A wild turkey flies up to its evening roost. While maybe not the most glamorous bird, each feature seems to have a purpose. Kathy Willens/Associated Press

Appearances can be sometimes be deceiving. Scratching under a backyard bird feeder or dusting in a dirt driveway, the wild turkey may seem like little more than a very overgrown chicken. Pecking at his reflection in your chrome bumper or menacing pets and children, Old Tom might make you consider him dull-witted and a nuisance. Before you judge this book by its feathery cover, however, it would be wise to know a little more about this remarkable bird.

Its nearly naked head and neck might seem some unfortunate joke played by its designers, especially when compared to the resplendent red and green of the gaudy ring-necked pheasant, or even the subtle camouflage and crest of the ruffed grouse. Rather than a glamorous game bird, it more closely resembles the carrion-eating vulture that corrupted its name.

However, everything in nature has a purpose. When in relaxed mode, the tom’s head and face are the pale blue-gray of an almost clear sky above a thin veil of overcast, and its neck an earthy brick red. When excited by a rival or potential mate, the male turkey shows his colors, pumping blood to the exposed flesh until its head becomes a bright white, its face a deep azure and its neck a rich crimson. Perhaps that is why Ben Franklin allegedly petitioned to make the wild turkey our national bird.

From the middle of his chest, like the necktie of a handsome gentleman, hangs a long beard of hair-like modified feathers. While its exact purpose is not clearly understood, it undoubtedly serves as a visual stimulus to a potential mate. During intimate moments, it also caresses the head of a hen, possibly providing some tactile stimulation as well.

What’s a snood? It’s the ridge on a turkey’s beak that is barely more than a bump, like the horn of a young rhino. But when courting it grows longer. Staff photo

The same might also be true of its snood. Even the name of this fleshy appendage that dangles off the tom’s forehead like melting wax or an elephant’s trunk is curiously odd. When the tom is feeding or going about other daily routines its snood is barely more than a bump, like the horn of a young rhino. When courting it grows longer, almost as long as the bird’s neck. It seems as much of a nuisance as a teenager’s un-trimmed bangs, but again, nothing in nature is frivolous and its dangling may provide just the right touch to ensure that mating is fruitful.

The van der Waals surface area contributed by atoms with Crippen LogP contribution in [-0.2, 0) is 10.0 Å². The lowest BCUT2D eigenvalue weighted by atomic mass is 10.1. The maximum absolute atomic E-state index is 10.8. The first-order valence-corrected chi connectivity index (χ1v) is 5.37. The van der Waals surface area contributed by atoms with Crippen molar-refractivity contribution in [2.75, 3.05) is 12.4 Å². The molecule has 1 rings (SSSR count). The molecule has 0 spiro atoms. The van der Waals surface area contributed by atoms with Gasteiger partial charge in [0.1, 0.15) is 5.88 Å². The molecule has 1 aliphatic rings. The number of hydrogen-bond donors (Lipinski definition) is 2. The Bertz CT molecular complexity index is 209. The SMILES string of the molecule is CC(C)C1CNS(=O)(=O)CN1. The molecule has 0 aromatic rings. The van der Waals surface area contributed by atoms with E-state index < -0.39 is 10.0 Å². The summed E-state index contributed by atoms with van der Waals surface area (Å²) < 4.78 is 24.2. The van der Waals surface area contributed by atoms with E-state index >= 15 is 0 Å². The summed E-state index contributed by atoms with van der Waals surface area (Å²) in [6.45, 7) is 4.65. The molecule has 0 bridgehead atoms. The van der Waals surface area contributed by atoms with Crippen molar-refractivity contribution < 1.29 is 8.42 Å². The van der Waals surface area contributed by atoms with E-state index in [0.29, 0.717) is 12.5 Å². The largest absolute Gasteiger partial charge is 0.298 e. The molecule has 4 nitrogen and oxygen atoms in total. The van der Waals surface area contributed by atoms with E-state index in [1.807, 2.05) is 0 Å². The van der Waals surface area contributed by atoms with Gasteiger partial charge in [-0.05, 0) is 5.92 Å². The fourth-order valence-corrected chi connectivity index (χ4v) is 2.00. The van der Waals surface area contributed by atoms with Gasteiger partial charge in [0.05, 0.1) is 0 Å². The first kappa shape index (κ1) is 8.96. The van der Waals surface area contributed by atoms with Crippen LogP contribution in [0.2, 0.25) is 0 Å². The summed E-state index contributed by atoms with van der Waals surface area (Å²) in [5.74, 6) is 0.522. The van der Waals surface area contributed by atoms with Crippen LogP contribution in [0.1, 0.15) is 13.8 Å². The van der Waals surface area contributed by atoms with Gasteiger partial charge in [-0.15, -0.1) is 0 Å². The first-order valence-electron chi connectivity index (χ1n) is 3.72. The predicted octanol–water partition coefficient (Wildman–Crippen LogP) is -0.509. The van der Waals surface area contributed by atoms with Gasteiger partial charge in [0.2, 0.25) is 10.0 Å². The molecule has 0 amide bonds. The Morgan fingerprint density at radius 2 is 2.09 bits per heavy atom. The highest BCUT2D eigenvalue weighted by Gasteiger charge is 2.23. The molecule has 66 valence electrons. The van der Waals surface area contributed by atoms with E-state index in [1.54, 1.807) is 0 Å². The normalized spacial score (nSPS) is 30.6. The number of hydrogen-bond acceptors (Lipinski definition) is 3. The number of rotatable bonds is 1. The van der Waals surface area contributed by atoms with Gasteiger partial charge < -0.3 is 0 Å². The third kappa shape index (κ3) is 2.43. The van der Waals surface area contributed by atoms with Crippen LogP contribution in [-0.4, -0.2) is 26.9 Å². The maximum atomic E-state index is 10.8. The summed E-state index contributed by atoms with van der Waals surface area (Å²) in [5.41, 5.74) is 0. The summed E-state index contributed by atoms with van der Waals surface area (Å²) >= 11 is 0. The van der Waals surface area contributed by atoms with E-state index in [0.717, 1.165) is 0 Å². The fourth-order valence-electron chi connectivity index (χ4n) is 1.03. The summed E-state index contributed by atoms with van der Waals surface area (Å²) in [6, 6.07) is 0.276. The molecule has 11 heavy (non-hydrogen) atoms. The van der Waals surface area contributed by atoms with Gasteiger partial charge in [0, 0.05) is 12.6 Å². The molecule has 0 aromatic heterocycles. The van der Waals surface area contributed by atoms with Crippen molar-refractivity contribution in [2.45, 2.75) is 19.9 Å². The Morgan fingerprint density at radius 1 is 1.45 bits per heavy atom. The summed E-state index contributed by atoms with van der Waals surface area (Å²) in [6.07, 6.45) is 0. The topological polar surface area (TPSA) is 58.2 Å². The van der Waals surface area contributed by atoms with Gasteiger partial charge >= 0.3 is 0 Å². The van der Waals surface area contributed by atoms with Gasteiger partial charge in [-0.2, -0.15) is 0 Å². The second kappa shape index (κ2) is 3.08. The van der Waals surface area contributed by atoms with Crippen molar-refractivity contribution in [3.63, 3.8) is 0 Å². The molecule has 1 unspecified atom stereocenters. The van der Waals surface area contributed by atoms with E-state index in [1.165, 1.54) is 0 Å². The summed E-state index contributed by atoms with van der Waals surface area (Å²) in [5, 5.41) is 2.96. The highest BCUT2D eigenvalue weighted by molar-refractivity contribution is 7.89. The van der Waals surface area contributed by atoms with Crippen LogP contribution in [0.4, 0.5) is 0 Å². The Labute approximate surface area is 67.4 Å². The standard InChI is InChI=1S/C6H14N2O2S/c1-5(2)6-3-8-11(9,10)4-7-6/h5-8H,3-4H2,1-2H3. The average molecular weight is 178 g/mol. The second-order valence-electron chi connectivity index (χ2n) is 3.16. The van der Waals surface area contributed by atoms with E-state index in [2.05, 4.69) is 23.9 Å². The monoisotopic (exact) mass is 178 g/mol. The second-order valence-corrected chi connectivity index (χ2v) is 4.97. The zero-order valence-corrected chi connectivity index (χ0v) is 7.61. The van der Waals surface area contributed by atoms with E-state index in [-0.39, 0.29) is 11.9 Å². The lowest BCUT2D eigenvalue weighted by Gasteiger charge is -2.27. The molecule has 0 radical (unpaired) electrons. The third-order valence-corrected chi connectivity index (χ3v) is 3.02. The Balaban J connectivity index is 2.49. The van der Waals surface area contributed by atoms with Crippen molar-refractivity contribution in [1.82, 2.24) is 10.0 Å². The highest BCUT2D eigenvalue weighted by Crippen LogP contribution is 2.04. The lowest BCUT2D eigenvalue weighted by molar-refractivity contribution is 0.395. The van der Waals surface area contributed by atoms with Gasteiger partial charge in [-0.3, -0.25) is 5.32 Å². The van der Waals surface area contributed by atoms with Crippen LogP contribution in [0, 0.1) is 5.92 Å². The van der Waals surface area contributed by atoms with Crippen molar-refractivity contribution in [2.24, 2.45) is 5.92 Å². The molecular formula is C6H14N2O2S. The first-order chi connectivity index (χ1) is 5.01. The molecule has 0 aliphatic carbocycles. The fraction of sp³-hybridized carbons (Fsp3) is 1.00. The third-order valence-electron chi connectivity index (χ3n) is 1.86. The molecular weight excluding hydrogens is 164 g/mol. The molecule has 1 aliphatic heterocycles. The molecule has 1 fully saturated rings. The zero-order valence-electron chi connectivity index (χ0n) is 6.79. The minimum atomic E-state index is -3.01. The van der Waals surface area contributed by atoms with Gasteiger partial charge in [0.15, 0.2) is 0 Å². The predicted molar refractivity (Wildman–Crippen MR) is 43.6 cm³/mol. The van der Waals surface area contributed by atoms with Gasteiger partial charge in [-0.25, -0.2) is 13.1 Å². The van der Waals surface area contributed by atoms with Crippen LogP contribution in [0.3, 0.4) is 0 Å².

Then there’s that tail fan. When not needed for courting it’s folded neatly up in the rear, where it may act as a rudder as the bird wings through its forested environs, or provide better balance when perched on a limb. When strutting, the tom spreads it out, perhaps to make himself look larger, or focus the female’s attention toward its center and that brightly colored head. The whole bird looks bigger as contour feathers are simultaneously erected out and away from the body.

Old Tom may seem a bit of a dandy with his brightly colored head, dapper necktie and hoop dress plumage, but he’s as much a fighter as a lover. His arsenal includes spurs on the back of each leg that grow longer and sharper with age, and can inflict severe damage. Those powerful wings that are capable of propelling his rather large body for moderate flights can also inflict solid blows in battle. In close combat, rival males wrestle with necks entwined like snakes.

He may seem quite silly at times, like a dinosaur in a dress trying to run toward a potential mate without breaking strut, but those strong legs can push him faster than man and most any beast, and launch him into flight if needed. Even those beady black eyes are marvels of nature. Working in concert with a walnut-sized brain, they can perceive the slightest movement or the subtlest color in a full 360-degree range with a minimal turn of the head. Meanwhile, tiny openings on the side of his head funnel audio waves to ears sensitive enough to pinpoint the source of a sound several hundred yards away.

Even the turkey’s behavior can be quite misleading. They’ve learned to seek food and refuge around the trappings of man, at times becoming a bit of a nuisance. That’s only when they enter our domain. When we enter theirs, as hunters, turkeys are an entirely different bird with senses and survival instincts honed over eons for predator avoidance. Sometimes we succeed but more often than not it is they who are the victors and we the vanquished, which is what keeps us going back.

All things considered, the wild turkey truly is a magnificent bird.

Bob Humphrey is a freelance writer, registered Maine guide and certified wildlife biologist who lives in Pownal. He can be reached at: [email protected]


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